69 years ago: weather spoils the first trip to Berlin

On 3 March, 1944, the Eighth Air Force made its first trip to Berlin escorted by P-51 Mustangs, but weather intervened to make the day less than spectacular. After  rendezvousing with the bombers, the 357th Fighter Group found its mission was aborted because of bad weather. The 4th Fighter Group was luckier; flights from 335 and 336 Squadrons broke off from the main body to fend off enemy aircraft. With nine planes, 336 Squadron got into a battle with 60 enemy fighters and claimed eight victories, but in turn lost Lts. Vermont Garrison, Glen Herter and Philip “Pappy” Dunn. Herter was lured down by the low element of German fighters and was bounced; he died when his Mustang crashed. Dunn got lost on the way home, and with his radio out and no way to get a vector to cross the Channel he headed for Spain. Dunn had already destroyed an Me 210 during the mission, and eight miles from the border he spotted an He 111. Unable to resist, Dunn shot down the bomber, then ran out of gas as he circled to watch it crash, ending up a POW. The same fate befell Garrison, who managed to destroy two enemy planes with three of his four guns jammed. Unfortunately, his P-51B was hit by flak. Lt. George Barnes was last seen off the Dutch coast on his way home with his engine cutting out badly. He was never seen again.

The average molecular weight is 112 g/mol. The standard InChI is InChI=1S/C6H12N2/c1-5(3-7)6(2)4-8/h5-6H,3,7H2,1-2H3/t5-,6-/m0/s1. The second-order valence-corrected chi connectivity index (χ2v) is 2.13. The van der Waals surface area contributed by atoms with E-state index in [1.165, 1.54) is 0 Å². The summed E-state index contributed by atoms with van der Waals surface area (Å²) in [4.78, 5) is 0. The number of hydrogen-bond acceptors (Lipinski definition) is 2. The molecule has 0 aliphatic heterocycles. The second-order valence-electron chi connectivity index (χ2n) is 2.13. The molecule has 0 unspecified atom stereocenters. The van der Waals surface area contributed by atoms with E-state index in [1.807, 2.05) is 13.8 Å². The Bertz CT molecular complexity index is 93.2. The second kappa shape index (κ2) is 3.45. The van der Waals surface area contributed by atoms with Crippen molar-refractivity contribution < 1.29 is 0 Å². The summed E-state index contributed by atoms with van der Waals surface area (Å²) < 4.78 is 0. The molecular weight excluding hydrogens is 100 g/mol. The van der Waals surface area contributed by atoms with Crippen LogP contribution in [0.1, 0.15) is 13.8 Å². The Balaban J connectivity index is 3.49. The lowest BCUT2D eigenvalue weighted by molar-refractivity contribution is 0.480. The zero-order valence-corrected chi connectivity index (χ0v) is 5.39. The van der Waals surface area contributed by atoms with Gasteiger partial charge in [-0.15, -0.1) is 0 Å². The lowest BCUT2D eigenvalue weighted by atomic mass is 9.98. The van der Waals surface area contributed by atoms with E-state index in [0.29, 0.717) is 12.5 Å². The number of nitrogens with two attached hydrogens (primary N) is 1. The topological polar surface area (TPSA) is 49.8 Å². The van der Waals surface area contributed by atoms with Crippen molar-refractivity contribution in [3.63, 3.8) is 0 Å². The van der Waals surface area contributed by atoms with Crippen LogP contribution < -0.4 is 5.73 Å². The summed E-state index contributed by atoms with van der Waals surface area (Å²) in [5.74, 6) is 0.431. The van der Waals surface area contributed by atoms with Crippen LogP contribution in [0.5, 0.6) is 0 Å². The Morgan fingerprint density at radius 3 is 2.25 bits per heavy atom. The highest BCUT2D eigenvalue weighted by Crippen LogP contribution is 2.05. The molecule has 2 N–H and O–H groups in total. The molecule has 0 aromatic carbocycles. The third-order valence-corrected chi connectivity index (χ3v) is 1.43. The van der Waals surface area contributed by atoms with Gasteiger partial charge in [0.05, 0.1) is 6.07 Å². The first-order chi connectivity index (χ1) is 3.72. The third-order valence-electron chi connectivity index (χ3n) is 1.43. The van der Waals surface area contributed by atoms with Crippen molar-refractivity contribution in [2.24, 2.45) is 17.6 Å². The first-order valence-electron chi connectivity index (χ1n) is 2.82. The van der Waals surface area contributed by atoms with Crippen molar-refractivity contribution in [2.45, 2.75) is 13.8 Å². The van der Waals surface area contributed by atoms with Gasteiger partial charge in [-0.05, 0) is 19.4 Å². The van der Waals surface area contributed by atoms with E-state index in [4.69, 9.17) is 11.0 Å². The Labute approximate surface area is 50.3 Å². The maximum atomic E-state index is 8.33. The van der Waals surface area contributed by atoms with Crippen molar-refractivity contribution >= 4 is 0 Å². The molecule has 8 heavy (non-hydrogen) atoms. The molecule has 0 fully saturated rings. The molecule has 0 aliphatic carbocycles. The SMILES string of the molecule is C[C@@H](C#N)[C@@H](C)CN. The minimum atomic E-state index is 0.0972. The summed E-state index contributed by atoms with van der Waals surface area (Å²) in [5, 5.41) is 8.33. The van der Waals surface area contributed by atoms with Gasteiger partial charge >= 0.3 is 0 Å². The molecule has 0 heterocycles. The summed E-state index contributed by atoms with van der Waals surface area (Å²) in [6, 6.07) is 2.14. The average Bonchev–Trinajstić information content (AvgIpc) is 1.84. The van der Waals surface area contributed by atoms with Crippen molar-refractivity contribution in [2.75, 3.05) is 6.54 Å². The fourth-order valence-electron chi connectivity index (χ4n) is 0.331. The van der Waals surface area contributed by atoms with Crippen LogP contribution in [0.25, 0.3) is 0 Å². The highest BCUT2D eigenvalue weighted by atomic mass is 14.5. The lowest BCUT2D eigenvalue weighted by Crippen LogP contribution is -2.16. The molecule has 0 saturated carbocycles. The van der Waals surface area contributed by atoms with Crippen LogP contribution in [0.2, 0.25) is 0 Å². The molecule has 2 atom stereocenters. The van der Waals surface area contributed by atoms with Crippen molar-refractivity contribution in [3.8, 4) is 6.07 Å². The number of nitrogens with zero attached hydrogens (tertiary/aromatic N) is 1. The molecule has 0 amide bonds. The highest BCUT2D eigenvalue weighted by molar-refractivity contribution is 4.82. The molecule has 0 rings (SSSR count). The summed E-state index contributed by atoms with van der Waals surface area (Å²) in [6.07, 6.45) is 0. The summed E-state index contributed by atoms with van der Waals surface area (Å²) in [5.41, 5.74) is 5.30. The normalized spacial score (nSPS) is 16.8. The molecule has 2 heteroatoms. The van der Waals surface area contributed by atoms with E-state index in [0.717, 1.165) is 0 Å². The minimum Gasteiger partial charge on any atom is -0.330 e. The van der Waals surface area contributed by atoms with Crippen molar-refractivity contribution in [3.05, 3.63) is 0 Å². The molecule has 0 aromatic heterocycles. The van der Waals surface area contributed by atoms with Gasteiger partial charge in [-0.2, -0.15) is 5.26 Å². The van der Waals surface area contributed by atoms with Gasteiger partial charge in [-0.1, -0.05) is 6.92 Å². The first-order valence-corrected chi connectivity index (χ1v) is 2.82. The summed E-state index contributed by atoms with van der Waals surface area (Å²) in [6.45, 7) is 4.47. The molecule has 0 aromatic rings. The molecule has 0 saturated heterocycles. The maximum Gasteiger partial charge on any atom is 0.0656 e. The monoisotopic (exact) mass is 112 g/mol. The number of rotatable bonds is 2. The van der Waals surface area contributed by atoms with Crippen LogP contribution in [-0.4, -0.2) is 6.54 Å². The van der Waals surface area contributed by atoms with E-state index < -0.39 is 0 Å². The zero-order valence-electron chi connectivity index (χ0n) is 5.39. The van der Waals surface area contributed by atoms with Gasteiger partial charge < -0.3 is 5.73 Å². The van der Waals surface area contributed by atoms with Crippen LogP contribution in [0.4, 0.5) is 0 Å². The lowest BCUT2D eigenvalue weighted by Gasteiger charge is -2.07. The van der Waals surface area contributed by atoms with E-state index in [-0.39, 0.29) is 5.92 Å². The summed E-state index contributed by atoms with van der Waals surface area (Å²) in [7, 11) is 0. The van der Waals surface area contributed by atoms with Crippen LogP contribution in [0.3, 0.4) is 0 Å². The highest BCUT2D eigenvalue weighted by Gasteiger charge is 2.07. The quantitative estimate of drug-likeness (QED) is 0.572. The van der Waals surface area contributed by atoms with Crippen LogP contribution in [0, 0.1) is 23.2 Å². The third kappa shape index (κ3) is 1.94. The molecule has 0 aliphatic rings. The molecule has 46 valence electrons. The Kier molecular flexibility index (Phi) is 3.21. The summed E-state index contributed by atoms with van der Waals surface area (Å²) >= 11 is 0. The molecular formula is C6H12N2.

The 357th also lost a Mustang, but recovered the pilot thanks to the Fourth. On the way home, the engine of Lt. Robert Foy’s P-51B failed and Foy bailed out over the channel. Lt. Howard Hively of the Fourth Fighter Group, himself a survivor of a channel bail-out, heard the distress calls and made a low-level search, located Foy in his dinghy and circled until an RAF Air Rescue Service Walrus arrived. The Walrus directed a high-speed launch to the scene and Foy was rescued, unharmed except for a mild case of shock.

 

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1 Comment

  1. My Uncle was Pappy Dunn. Thanks for the interesting info.


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